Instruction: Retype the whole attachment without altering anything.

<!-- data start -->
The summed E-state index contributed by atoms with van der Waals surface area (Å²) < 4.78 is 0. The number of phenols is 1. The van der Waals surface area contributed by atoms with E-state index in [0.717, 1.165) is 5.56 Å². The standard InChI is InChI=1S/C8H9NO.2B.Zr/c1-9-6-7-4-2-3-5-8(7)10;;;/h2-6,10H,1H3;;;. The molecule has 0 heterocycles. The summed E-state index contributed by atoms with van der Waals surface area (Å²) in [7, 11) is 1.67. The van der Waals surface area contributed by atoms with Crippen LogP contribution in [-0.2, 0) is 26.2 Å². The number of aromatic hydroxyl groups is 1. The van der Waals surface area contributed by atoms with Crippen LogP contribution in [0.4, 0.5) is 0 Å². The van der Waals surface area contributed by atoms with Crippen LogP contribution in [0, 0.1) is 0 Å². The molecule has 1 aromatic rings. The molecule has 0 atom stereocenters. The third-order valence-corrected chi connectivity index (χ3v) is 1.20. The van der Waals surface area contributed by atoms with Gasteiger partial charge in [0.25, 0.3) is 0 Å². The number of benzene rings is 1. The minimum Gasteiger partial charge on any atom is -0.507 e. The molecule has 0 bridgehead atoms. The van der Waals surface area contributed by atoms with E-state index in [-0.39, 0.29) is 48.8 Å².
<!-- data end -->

The summed E-state index contributed by atoms with van der Waals surface area (Å²) < 4.78 is 0. The number of phenols is 1. The van der Waals surface area contributed by atoms with E-state index in [0.717, 1.165) is 5.56 Å². The standard InChI is InChI=1S/C8H9NO.2B.Zr/c1-9-6-7-4-2-3-5-8(7)10;;;/h2-6,10H,1H3;;;. The molecule has 0 heterocycles. The summed E-state index contributed by atoms with van der Waals surface area (Å²) in [7, 11) is 1.67. The van der Waals surface area contributed by atoms with Crippen LogP contribution in [-0.2, 0) is 26.2 Å². The number of aromatic hydroxyl groups is 1. The van der Waals surface area contributed by atoms with Crippen LogP contribution in [0.4, 0.5) is 0 Å². The van der Waals surface area contributed by atoms with Crippen LogP contribution in [0, 0.1) is 0 Å². The molecule has 1 aromatic rings. The molecule has 0 atom stereocenters. The third-order valence-corrected chi connectivity index (χ3v) is 1.20. The van der Waals surface area contributed by atoms with Gasteiger partial charge in [0.25, 0.3) is 0 Å². The number of benzene rings is 1. The minimum Gasteiger partial charge on any atom is -0.507 e. The molecule has 0 bridgehead atoms. The van der Waals surface area contributed by atoms with E-state index in [-0.39, 0.29) is 48.8 Å².